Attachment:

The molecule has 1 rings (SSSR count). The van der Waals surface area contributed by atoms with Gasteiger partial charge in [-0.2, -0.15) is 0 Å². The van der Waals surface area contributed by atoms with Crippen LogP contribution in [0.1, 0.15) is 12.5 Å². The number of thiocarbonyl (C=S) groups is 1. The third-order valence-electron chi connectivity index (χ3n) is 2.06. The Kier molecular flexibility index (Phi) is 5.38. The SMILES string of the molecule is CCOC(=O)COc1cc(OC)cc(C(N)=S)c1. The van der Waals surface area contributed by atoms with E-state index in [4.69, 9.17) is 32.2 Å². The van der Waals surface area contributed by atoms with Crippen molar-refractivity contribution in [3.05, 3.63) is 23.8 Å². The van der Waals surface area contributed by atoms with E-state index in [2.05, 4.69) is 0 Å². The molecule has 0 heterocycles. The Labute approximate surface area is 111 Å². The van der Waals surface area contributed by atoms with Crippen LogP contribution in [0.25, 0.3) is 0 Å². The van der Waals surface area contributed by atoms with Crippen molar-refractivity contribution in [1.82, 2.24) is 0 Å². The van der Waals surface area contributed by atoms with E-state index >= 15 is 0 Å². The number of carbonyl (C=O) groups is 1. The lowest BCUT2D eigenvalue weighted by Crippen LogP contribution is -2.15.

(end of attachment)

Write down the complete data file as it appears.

The molecule has 1 rings (SSSR count). The van der Waals surface area contributed by atoms with Gasteiger partial charge in [-0.2, -0.15) is 0 Å². The van der Waals surface area contributed by atoms with Crippen LogP contribution in [0.1, 0.15) is 12.5 Å². The number of thiocarbonyl (C=S) groups is 1. The third-order valence-electron chi connectivity index (χ3n) is 2.06. The Kier molecular flexibility index (Phi) is 5.38. The SMILES string of the molecule is CCOC(=O)COc1cc(OC)cc(C(N)=S)c1. The van der Waals surface area contributed by atoms with E-state index in [4.69, 9.17) is 32.2 Å². The van der Waals surface area contributed by atoms with Crippen molar-refractivity contribution in [3.05, 3.63) is 23.8 Å². The van der Waals surface area contributed by atoms with E-state index in [2.05, 4.69) is 0 Å². The molecule has 0 heterocycles. The Labute approximate surface area is 111 Å². The van der Waals surface area contributed by atoms with Crippen LogP contribution in [0.25, 0.3) is 0 Å². The van der Waals surface area contributed by atoms with Crippen molar-refractivity contribution in [1.82, 2.24) is 0 Å². The van der Waals surface area contributed by atoms with E-state index >= 15 is 0 Å². The number of carbonyl (C=O) groups is 1. The lowest BCUT2D eigenvalue weighted by Crippen LogP contribution is -2.15.